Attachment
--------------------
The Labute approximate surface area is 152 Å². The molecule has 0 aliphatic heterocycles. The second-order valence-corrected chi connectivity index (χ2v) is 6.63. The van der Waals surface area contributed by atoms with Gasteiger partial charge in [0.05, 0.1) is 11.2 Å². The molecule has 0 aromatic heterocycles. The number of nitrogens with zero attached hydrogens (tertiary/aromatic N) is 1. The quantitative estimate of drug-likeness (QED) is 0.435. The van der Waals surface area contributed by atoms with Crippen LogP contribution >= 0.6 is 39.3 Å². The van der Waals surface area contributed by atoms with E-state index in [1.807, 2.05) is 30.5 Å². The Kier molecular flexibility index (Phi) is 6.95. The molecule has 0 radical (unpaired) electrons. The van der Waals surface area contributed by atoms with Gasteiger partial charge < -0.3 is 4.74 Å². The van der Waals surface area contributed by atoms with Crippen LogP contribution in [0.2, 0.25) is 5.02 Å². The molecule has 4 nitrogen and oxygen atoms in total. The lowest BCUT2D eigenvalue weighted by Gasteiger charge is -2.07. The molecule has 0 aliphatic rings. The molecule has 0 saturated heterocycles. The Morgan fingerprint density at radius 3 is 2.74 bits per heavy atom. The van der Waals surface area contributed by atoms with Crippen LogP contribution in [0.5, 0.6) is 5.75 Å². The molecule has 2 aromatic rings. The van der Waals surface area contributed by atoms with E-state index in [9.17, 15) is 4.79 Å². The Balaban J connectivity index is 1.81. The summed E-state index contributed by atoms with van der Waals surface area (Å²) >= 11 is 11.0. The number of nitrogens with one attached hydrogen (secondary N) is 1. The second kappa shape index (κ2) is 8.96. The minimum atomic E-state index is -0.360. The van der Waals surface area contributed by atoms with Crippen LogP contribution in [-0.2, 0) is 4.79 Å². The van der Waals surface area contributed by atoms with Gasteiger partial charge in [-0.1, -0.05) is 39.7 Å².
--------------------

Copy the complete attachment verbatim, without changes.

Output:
The Labute approximate surface area is 152 Å². The molecule has 0 aliphatic heterocycles. The second-order valence-corrected chi connectivity index (χ2v) is 6.63. The van der Waals surface area contributed by atoms with Gasteiger partial charge in [0.05, 0.1) is 11.2 Å². The molecule has 0 aromatic heterocycles. The number of nitrogens with zero attached hydrogens (tertiary/aromatic N) is 1. The quantitative estimate of drug-likeness (QED) is 0.435. The van der Waals surface area contributed by atoms with Crippen LogP contribution >= 0.6 is 39.3 Å². The van der Waals surface area contributed by atoms with E-state index in [1.807, 2.05) is 30.5 Å². The Kier molecular flexibility index (Phi) is 6.95. The molecule has 0 radical (unpaired) electrons. The van der Waals surface area contributed by atoms with Gasteiger partial charge < -0.3 is 4.74 Å². The van der Waals surface area contributed by atoms with Crippen LogP contribution in [0.2, 0.25) is 5.02 Å². The molecule has 4 nitrogen and oxygen atoms in total. The lowest BCUT2D eigenvalue weighted by Gasteiger charge is -2.07. The molecule has 0 aliphatic rings. The molecule has 0 saturated heterocycles. The Morgan fingerprint density at radius 3 is 2.74 bits per heavy atom. The van der Waals surface area contributed by atoms with Crippen LogP contribution in [0.5, 0.6) is 5.75 Å². The molecule has 2 aromatic rings. The van der Waals surface area contributed by atoms with E-state index in [9.17, 15) is 4.79 Å². The Balaban J connectivity index is 1.81. The summed E-state index contributed by atoms with van der Waals surface area (Å²) >= 11 is 11.0. The number of nitrogens with one attached hydrogen (secondary N) is 1. The second kappa shape index (κ2) is 8.96. The minimum atomic E-state index is -0.360. The van der Waals surface area contributed by atoms with Crippen LogP contribution in [-0.2, 0) is 4.79 Å². The van der Waals surface area contributed by atoms with Gasteiger partial charge in [-0.1, -0.05) is 39.7 Å².